China Wants Stocks To Stay Home
Bloomberg Businessweek|July 26, 2021
Hundreds of the nation’s companies have listed on U.S. exchanges. That’s getting harder

For two decades, Chinese tech companies have flocked to the U.S. stock market, drawn by a friendly regulatory environment and a vast pool of capital eager to invest in one of the world’s fastest-growing economies. Now that trend appears to have been stopped in its tracks.

China’s newly empowered cybersecurity regulator announced on July 10 that any company with data on 1 million or more users would need its approval to go public in another country. That rule would cover a wide swath of businesses and amounts to a death knell for Chinese initial public offerings in the U.S., according to longtime industry watchers. “It’s unlikely there will be any U.S.-listed Chinese companies in 5 to 10 years, other than perhaps a few big ones with secondary listings,” says Paul Gillis, a professor at Peking University’s Guanghua School of Management in Beijing.

The clampdown was triggered by ride-hailing giant DiDi Global Inc.’s decision to push ahead with a New York listing despite objections from regulators. It’s already sending shock waves through markets: A gauge of U.S.-traded Chinese stocks has dropped about 30% from its recent high. For investors in companies that have yet to list, there’s growing uncertainty over when they’ll be able to exit their investments via public markets. Wall Street banks are bracing for lucrative underwriting fees to dry up, and Hong Kong is set to benefit as Chinese com panies look for politically safer venues closer to home.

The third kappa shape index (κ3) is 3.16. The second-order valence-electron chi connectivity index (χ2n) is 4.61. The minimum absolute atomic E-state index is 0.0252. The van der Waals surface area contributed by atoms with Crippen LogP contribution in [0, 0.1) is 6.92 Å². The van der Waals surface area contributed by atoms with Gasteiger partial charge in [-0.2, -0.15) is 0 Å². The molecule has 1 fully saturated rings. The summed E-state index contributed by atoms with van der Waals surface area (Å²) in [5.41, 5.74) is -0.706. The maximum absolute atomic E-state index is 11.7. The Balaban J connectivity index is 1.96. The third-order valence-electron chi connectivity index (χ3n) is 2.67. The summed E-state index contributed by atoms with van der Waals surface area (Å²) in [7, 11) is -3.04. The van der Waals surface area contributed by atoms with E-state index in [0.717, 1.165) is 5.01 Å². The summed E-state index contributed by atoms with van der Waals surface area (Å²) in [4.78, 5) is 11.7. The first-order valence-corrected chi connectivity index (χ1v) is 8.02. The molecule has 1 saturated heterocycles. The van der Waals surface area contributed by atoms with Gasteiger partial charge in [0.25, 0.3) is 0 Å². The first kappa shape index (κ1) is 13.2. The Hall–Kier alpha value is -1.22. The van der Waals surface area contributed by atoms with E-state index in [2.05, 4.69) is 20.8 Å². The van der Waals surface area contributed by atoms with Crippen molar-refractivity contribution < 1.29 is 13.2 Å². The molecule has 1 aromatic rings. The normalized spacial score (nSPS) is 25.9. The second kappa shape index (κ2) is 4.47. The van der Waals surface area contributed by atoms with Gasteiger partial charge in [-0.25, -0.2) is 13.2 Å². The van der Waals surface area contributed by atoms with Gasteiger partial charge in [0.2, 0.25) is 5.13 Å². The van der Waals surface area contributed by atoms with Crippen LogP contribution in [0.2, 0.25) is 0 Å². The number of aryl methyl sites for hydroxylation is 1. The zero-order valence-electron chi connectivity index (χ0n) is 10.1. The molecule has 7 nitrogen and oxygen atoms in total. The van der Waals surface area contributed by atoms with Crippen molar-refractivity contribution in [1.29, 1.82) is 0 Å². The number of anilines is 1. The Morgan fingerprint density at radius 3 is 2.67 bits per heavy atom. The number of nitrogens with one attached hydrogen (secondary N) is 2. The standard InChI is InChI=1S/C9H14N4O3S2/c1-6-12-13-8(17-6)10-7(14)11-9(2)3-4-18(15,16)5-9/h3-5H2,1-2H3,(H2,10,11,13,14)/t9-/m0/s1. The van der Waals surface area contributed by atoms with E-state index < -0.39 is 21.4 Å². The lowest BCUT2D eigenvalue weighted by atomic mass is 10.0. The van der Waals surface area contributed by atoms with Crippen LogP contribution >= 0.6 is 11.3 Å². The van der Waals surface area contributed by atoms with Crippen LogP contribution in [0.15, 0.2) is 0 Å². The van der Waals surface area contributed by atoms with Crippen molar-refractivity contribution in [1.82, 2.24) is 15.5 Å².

It’s hard to overstate the importance U.S. markets have held for Chinese companies. Since 1999 more than 400 of them, including most of the country’s technology industry, have picked U.S. exchanges for their primary listings, raising more than $100 billion. Chinese companies listed in the U.S. are valued at $2 trillion. Most trade as American depositary receipts (ADRs)—surrogate securities that allow investors to hold overseas shares.

Website operator China.com Corp. in Hong Kong began the trend when it went public on the Nasdaq during the dot-com bubble. The stock, with the ticker CHINA, surged 236% on its debut, enriching founders and backers and showing Chinese internet companies a pathway to foreign capital. All they needed was to find a way around the Communist Party’s strict regulatory controls.

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